A question addressed to Part 1 of this post indicated that the development of a definition of competitiveness was lacking. I agree and provide the following in an attempt to elucidate the basis in a more complete way. The “statement of competitiveness” in Part 1 of this post is the following:
“The most defensible metric for such comparisons is the distribution of finishers as a function of percent back from the winning time.”
There is much background to this statement but I will summarize by pointing out that it is often misunderstood what ‘competitive’ is. An individual sport is competitive when the tail of the performance distribution is populated, i.e. the best talent has been attracted to the sport and this talent regularly performs at or near the individual’s attainable level. This axiom is based on the reality that individual athletic performance is the result of the interaction of many variables (talent (however one wishes to define it, but likely to be based on physiology), training, stress (physical and emotional), health, experience, etc.) and yields an approximately normal (or Gaussian) distribution of performance. Such a distribution has a ‘high performance tail’ that informs one as to the extent of the competitiveness of the sport. This tail is populated by athletes who perform at 3+ standard deviations from the mean. Here we are speaking of athletes who’s performance is beyond the top 0.27%. If this tail is populated, and provided there are a sufficient quantity of participants in the sport to ensure validity, then it is a direct measure of how competitive the sport (or event) is. A sometimes unappreciated derivative of this approach is the reality that such ‘3 sigma’ athletes are rare, very rare, and that the most competitive races will therefore reliably (although not always) exhibit this high performance tail. The 2011 London Marathon data presented in Part 1 of this post is indicative of a highly competitive event where the high performance tail of the distribution is nicely defined. Just ask someone like Max King or Sage Canaday (or any 2:15 marathoner) exactly how superior a 2:05 marathoner is- if they do not use the term ‘exponentially’, then they should as the differences are parametrized by an exponential function.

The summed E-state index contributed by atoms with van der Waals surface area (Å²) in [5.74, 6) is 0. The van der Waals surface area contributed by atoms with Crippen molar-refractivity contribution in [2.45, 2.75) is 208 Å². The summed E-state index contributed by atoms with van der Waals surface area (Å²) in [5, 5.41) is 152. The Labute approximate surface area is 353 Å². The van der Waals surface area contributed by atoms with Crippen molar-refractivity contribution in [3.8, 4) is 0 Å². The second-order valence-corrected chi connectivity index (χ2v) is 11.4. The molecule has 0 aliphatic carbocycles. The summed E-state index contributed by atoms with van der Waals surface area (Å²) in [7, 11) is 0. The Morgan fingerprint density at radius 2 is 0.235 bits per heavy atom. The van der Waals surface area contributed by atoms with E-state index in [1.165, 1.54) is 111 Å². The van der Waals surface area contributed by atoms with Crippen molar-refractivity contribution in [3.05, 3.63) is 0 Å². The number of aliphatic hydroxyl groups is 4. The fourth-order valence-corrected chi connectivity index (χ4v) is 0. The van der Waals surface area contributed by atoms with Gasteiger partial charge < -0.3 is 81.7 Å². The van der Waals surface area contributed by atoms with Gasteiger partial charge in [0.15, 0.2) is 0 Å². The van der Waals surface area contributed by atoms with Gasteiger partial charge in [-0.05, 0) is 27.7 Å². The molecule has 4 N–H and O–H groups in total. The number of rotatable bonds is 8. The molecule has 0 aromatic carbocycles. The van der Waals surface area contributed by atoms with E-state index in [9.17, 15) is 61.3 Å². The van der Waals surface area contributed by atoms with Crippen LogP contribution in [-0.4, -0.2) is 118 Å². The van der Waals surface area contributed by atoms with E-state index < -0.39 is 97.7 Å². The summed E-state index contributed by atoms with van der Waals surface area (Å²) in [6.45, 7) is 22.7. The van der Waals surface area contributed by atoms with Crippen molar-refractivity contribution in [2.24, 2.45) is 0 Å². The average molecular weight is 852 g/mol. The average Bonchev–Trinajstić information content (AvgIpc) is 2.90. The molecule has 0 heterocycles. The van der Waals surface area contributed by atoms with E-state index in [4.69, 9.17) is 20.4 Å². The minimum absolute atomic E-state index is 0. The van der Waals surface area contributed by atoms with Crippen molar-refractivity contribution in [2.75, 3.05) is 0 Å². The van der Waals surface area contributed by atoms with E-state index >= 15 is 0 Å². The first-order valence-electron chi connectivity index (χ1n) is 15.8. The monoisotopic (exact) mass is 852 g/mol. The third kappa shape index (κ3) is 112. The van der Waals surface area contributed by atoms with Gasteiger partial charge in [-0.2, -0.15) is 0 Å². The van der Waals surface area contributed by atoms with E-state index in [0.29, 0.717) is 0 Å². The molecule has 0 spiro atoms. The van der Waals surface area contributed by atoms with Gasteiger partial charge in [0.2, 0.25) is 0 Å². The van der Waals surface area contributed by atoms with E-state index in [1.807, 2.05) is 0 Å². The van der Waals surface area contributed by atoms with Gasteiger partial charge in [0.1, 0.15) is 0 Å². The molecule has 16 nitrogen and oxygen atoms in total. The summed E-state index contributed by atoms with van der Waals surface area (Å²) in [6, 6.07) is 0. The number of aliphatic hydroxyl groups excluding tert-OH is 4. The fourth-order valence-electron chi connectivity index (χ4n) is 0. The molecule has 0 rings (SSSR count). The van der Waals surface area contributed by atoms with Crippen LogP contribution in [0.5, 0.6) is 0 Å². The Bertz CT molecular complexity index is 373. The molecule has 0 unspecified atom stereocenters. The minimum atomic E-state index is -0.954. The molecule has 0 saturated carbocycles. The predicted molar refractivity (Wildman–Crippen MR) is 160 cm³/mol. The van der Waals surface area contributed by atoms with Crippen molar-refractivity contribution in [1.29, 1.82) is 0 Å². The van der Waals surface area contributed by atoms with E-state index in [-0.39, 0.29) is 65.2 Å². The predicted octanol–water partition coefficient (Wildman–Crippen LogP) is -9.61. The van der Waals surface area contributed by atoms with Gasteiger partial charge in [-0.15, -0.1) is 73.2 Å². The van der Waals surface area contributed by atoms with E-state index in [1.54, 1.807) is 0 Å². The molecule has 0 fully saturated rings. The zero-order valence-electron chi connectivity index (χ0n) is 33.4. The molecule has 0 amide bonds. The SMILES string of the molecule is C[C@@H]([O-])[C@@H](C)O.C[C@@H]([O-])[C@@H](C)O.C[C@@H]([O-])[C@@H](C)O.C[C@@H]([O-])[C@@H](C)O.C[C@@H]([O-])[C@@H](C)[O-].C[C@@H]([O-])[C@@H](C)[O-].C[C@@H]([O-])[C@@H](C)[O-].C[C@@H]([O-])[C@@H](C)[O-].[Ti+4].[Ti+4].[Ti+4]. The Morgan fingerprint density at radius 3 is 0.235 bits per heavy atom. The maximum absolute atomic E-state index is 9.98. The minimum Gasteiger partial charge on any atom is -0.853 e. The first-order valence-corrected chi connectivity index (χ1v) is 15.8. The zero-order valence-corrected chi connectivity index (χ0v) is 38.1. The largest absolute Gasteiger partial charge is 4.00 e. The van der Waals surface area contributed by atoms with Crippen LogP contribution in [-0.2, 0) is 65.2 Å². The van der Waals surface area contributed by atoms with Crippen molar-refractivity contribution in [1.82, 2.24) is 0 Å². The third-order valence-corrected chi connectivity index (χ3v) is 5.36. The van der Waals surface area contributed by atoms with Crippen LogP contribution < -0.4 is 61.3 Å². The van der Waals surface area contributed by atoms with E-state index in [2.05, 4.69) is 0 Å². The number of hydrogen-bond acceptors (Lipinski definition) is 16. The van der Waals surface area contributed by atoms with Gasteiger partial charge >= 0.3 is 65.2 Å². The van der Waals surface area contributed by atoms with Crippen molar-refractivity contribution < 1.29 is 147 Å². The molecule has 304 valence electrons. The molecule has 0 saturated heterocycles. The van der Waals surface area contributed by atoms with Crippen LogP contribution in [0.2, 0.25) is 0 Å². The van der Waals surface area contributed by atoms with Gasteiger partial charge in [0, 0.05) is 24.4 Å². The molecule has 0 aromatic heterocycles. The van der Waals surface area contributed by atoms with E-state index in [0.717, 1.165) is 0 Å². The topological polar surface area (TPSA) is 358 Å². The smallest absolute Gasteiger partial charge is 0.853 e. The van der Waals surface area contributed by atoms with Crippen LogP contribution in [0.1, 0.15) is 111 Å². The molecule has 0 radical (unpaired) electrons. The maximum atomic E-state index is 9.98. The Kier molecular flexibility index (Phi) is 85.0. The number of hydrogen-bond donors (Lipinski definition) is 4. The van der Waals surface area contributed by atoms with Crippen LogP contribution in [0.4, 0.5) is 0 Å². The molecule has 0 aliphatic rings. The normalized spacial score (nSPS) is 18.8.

To further substantiate this approach, presented below is a table of the percent back analysis described in Part 1 for a few additional open* races- the 2012 Chicago Marathon, the 2012 Pikes Peak Marathon, and additional time series data for the Western States Endurance Run (2004-2011). Note the very low proportions of competitors finishing in the top 10% through the top 30% in the road marathons compared to the trail marathon and ultramarathon events. This supports a view that the competitive nature of the these events is likely at an immature state relative to road marathons. These data are not surprising given that the participation in trail and ultramarathon events is just now growing at a (seemingly) fast rate, whereas participation levels in road marathons has essentially plateaued (or are in slight decline). It is expected, as the trail and ultramarathon sports continue to grow, that the ‘high performance tail’ will have increasing probability of populating and statistically ‘superior’ performances will be extant, just as they are in road marathons.
The existence of a group of competitors who compete at a similar level and compose a ‘winning’ population in a sport does not mean that the sport is competitive. Examples of this have been seen in triathlon and cross country mountain biking. The early days of competition in these sports yielded winning finishing times (or speeds, in the case of mountain biking) that today, only 20-30 years later, are mediocre. Technology certainly played a role in the decreased times and speeds but, more importantly, these sports went through substantial growth coincident with significant improvements in performance. This is the result of the attraction of competitors to these sports whose ability and focus allowed for the continued challenge of what would, in times past, be considered ‘superior’ performance. These athletes pushed the boundaries of what was considered ‘possible’ i.e. the tail of the performance distribution was populated and rare, ‘3 sigma’, athletes became an integral part of the sports. There is every reason to expect that the same will obtain in trail and ultramarathon disciplines as participation goes mainstream. Given the current distributional data on ‘percent back’ from winning times (examples of which are provided above), it is apparent that the sport of trail ultra running is, from a performance perspective, in infancy. As stated in Part 1:
“If the 2011 London marathon data are indicative, these ‘sharp end’ ultramarathon competitors would be few and significantly better than the rest.”
At this point, statistically, the ‘sharp end’ competitors in ultramarathons are many and not that much better than the rest.
These data and the associated analysis are provided to add a data-based entry into the on-going discourse on competitiveness in ultramarathons. These comments are specifically intended offer an objective view, independent of individual athlete references.
*note: ‘Open’ races are those that do not involve any world-class time qualification for participation; ‘closed’ races such as world championships, Olympics, and numerous other races typically involve time or team (and sometimes both) qualifications. However, there is data to suggest that even the ‘selected’ populations in ‘closed’ races are self-similar to the at-large populations and therefore exhibit a normal (Gaussian) distribution and the arguments above would apply. This is a subject for another post.